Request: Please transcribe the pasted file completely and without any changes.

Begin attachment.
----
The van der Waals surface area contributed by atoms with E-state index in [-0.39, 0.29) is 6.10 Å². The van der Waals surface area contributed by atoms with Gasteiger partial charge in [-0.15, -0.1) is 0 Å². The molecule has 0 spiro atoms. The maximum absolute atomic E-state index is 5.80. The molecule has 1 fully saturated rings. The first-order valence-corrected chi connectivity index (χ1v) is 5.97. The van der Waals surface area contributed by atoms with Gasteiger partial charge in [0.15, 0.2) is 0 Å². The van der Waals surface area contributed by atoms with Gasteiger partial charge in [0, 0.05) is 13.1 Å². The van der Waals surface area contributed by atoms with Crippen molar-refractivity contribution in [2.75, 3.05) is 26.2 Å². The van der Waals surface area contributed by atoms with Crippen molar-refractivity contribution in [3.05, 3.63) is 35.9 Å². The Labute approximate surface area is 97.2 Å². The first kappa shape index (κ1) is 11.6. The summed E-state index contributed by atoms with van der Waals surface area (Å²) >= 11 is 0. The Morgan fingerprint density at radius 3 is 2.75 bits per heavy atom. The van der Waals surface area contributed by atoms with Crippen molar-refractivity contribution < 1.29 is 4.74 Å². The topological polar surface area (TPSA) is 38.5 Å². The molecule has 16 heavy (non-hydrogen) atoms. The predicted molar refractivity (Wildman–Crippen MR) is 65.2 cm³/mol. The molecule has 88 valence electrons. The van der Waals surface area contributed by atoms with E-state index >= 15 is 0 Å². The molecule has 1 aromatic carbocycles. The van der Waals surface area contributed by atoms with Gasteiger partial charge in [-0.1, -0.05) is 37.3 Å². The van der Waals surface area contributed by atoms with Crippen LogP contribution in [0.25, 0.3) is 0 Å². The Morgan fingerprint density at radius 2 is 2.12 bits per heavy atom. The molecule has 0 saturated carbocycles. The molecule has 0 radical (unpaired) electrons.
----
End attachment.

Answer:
The van der Waals surface area contributed by atoms with E-state index in [-0.39, 0.29) is 6.10 Å². The van der Waals surface area contributed by atoms with Gasteiger partial charge in [-0.15, -0.1) is 0 Å². The molecule has 0 spiro atoms. The maximum absolute atomic E-state index is 5.80. The molecule has 1 fully saturated rings. The first-order valence-corrected chi connectivity index (χ1v) is 5.97. The van der Waals surface area contributed by atoms with Gasteiger partial charge in [0.15, 0.2) is 0 Å². The van der Waals surface area contributed by atoms with Gasteiger partial charge in [0, 0.05) is 13.1 Å². The van der Waals surface area contributed by atoms with Crippen molar-refractivity contribution in [2.75, 3.05) is 26.2 Å². The van der Waals surface area contributed by atoms with Crippen molar-refractivity contribution in [3.05, 3.63) is 35.9 Å². The Labute approximate surface area is 97.2 Å². The first kappa shape index (κ1) is 11.6. The summed E-state index contributed by atoms with van der Waals surface area (Å²) >= 11 is 0. The Morgan fingerprint density at radius 3 is 2.75 bits per heavy atom. The van der Waals surface area contributed by atoms with Crippen molar-refractivity contribution < 1.29 is 4.74 Å². The topological polar surface area (TPSA) is 38.5 Å². The molecule has 16 heavy (non-hydrogen) atoms. The predicted molar refractivity (Wildman–Crippen MR) is 65.2 cm³/mol. The molecule has 88 valence electrons. The van der Waals surface area contributed by atoms with E-state index >= 15 is 0 Å². The molecule has 1 aromatic carbocycles. The van der Waals surface area contributed by atoms with Gasteiger partial charge in [-0.1, -0.05) is 37.3 Å². The van der Waals surface area contributed by atoms with Crippen LogP contribution in [0.25, 0.3) is 0 Å². The Morgan fingerprint density at radius 2 is 2.12 bits per heavy atom. The molecule has 0 saturated carbocycles. The molecule has 0 radical (unpaired) electrons.